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The daily practice of Bible reading and reflection is essential for our spiritual health and growth. Yet most people don’t read the Bible regularly (e.g. only 4% of Canadians read the Bible on a daily basis).

One of the reasons why so few people read and reflect on God’s Word may be because we lack discipline. To say we lack discipline is to suggest we’re deficient in the assertion of our willpower over our more base desires. Rather than doing what we know is best, we prefer to take the easy street, chase the fast buck, seek the quick fix, or enjoy the things that give us instant gratification. At the root of the problem – we’re basically lazy. We simply don’t want to do the hard work required to align our motivations with reasoned aims.

My mother used to say, “Sometimes the things we don’t like are good for us”. Last year my doctor wanted me to take medication for high cholesterol. It would have been easy to pop a pill. But I refused, knowing that if I went on a strict diet, exercised more and lost weight, I could bring my cholesterol level down. So I’m on a low sodium, low cholesterol, low trans fat diet (probably for the rest of my life). I dislike the diet because I don’t get to eat some of the foods I really enjoy. But the diet is good for me – according to the latest blood test my cholesterol levels are now satisfactory.

The dictionary defines a disciplined person as someone who’s established a goal and is willing to achieve that goal at the expense of his or her individuality. I love cheese. Just the mention of brie, aged cheddar, gruyere or pepper jack, gets me salivating. But cheese is high in cholesterol and if I want to be healthy (the goal) I must hold back when the cheese board is on the table.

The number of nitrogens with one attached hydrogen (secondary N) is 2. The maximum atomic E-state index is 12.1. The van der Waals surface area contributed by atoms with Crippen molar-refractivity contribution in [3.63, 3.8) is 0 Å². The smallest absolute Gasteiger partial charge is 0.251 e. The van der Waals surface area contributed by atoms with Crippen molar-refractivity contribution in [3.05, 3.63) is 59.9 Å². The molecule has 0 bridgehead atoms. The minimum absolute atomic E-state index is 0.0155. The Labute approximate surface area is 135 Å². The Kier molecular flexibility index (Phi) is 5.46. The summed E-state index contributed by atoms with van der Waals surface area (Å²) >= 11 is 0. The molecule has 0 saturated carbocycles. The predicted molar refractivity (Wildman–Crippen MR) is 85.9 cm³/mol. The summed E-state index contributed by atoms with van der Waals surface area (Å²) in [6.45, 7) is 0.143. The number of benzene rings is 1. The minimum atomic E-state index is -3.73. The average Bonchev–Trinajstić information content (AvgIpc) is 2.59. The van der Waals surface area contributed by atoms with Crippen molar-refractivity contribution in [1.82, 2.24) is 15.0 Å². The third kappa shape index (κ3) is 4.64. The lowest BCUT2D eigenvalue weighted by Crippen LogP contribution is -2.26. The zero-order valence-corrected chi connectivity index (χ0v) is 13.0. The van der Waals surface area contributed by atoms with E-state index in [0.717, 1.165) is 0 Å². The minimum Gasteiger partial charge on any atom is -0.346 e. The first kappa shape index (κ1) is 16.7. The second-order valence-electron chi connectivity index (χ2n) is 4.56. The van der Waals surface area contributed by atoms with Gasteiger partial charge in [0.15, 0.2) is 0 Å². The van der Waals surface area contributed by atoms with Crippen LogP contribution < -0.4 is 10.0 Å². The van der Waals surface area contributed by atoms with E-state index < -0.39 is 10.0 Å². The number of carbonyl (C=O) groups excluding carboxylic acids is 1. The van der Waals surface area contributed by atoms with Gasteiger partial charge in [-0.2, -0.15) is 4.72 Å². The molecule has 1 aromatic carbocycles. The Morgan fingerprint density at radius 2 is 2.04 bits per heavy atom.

Yes I know, all you fellow cheese lovers are saying, “Take the cholesterol medication Lawson!” And maybe I should . . . But then again, maybe I shouldn’t. Why? Because deep down I believe it’s more important to do what is good for me, even when I don’t feel like doing it. Right actions lead to right outcomes. Even though I need to exercise strictness and denial in pursuit of lower cholesterol levels, the bigger goal is what really counts – being physically healthy.

If the bigger goal, spiritually speaking, is growth in faith, then discipline may be what today’s believers need the most but want the least. Let’s be honest. Discipline has probably fallen out of fashion because it runs counter to the whole “it’s a relationship, not a religion” mantra that’s so appealing to those who want their spirituality to be “organic”, “authentic”, and “flowing from the heart”. That’s not to say these things aren’t worthwhile; it’s just that they’re sometimes used to mask our spiritual laziness.

Spiritual outcomes require work and discipline. Effort needs to be expended in order for us to mature and flourish. A healthy faith doesn’t just happen. The number one thing we should do to grow spiritually is meet with God every day. There are no shortcuts. Discipline is essential. Spiritual health and growth require a long obedience in the same direction. We must show up daily to read, reflect and act on God’s Word.

“That’s easier said than done!”, you say. You’re right. Experience dictates that the discipline of Bible reading and reflection, when undertaken as a solo affair, usually fails. As many of us know from personal experience, even the most disciplined of us don’t get it right all the time. Relying, as we so often do, on our own strength and willpower, we still come up short.

So if we can never muster enough discipline in and of ourselves to faithfully and consistently read and reflect on God’s Word, are we doomed to failure? No. We can be successful. But only if we’re prepared to ask for help. Here’s the bottom line: The discipline of Bible reading and reflection thrives when it’s a mutual affair. Specifically, when it’s a partnership with God.

A partnership with God . . . Don’t try to go it alone. The discipline of Bible reading and reflection blossoms when you incline your heart to God (cf. Proverbs 2:2), ask Him to fill you with the Holy Spirit (cf. Ephesians 5:18), look to Him to renew your mind (cf. Romans 12:2), and seek, not your own ends, but the kingdom of God and his righteousness (cf. Matthew 6:33).

© Scripture Union Canada 2014

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